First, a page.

April TBR

1. The Masterpiecers by Olivia Wildenstein

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This is one of the books I have received for review, and it is what I am currently reading. I’m not too far into it yet, but at this point I’m enjoying it quite a bit. The writing style flows very well and the mystery in the premise has me very interested to see where the story goes. Dark, mysteries are a definite favorite of mine to read, so I’m hoping this plot will continue to remain strong.

2. Rebel of the Sands by Alwyn Hamilton

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This is one of my most anticipated releases of the year and I am beyond excited to read it. I’ve been hearing some mixed reviews, but that has not got me any less eager to dive into this novel!

3. The Reflections of Queen Snow White by David Meredith

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This is another book that I was sent for review (thank you, David!). It is a retelling—or a continuation, rather—and a darker sounding one at that, which we all know is one of my favorite types of stories. I’m quite intrigued by the premise and I am really looking forward to seeing where he takes the idea. This should hopefully be my next read, in fact.

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I will also be continuing to read The Doll-Master and Other Tales of Terror by Joyce Carol Oates and The Return of Sherlock Holmes by Arthur Conan Doyle.

Read in March

Not surprisingly, this was a bit of a rough reading month, but I did manage to get a few books finished.

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1. Every Exquisite Thing by Matthew Quick – This was my first experience with Matthew Quick’s work and I’ll say it was definitely a solid one. It was a pretty enjoyable read overall, and it’s got me looking forward to reading his other novels. Full review coming soon!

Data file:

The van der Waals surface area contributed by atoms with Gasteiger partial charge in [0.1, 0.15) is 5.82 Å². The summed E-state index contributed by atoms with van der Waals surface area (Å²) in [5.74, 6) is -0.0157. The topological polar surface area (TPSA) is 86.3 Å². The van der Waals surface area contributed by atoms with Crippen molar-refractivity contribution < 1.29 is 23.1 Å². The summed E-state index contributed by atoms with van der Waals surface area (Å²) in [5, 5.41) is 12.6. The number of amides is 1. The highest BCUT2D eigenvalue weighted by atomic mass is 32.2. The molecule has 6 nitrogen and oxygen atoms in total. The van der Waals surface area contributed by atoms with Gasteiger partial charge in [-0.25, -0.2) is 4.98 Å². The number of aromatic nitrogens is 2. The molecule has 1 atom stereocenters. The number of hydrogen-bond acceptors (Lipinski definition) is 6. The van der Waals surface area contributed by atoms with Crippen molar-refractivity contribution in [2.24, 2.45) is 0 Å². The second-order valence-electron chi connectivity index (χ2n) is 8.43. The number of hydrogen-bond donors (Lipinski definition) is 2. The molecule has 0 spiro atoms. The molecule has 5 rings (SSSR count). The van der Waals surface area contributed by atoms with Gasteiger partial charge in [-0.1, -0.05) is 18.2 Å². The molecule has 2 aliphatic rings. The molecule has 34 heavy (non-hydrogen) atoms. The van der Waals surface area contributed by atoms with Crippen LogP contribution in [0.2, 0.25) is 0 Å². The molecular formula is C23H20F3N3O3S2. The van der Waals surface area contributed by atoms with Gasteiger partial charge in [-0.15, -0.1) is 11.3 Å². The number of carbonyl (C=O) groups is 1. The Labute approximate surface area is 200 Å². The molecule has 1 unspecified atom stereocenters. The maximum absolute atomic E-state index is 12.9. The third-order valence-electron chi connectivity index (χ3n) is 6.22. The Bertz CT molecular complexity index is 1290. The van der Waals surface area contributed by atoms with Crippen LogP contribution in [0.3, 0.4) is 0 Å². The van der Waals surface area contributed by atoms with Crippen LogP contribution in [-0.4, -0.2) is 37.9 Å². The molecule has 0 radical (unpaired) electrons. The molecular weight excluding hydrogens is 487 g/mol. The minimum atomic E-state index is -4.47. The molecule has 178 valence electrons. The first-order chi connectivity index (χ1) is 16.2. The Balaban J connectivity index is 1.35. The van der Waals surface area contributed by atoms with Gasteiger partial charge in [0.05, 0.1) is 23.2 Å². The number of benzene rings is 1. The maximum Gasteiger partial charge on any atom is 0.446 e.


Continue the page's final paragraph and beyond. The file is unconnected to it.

2. The Haters by Jesse Andrews – I’m running a bit behind on my review for this book because I’m still trying to get my thoughts about it in order. It’s one of those books where I’m still not entirely sure how I felt about it and I need to let my brain do a bit more processing. Full review coming soon!

Anticipated Releases of April

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  1. Don’t Tell, Don’t Tell, Don’t Tell by Liane Shaw (April 5th, 2016)
  2. Love, Lies and Spies by Cindy Anstey (April 19th, 2016)

What books do you want to read in April? Are you looking forward to any new releases this month? Let me know in the comments! 😀

-Ariana

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March 2016 TBR

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Happy March, everyone!

My second favorite season of the year is on its way, and I am really starting to look forward to the warmer weather! I’m still catching up on a few reads, so this month’s TBR is mainly going to consist of review copies that I need to work on. Also, I am hoping to begin getting reviews out a bit more frequently this month. I like writing a good variety of posts, and I feel like I want to be getting reviews out slightly more often than I have been. I tend to be too much of a perfectionist when it comes to my reviews (and I write way too much to begin with!), so that’s definitely been slowing me down quite a lot. My goal is to start trying to get out about two each week, so we’ll see how that ends up going! 🙂

March TBR

1. Devil and the Bluebird by Jennifer Mason-Black

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The synopsis for this novel has me extremely intrigued. It promises to have a mix of both fantasy and realism, which is a style that I always love. On top of that, there is going to be a musical element to it—that completely sells me on this! It seems like it will be an emotional read but an incredibly unique one, and I’m really looking forward to seeing what it’s all about.

2. Every Exquisite Thing by Matthew Quick

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I am so incredibly excited about reading this novel! In fact, I’ve already started it because I just couldn’t wait any longer, so this should be my first completed read for the month. I’ve not actually read a novel by Matthew Quick yet, though I have had a few on my TBR for a long time now. I can’t wait to finally give his work a go!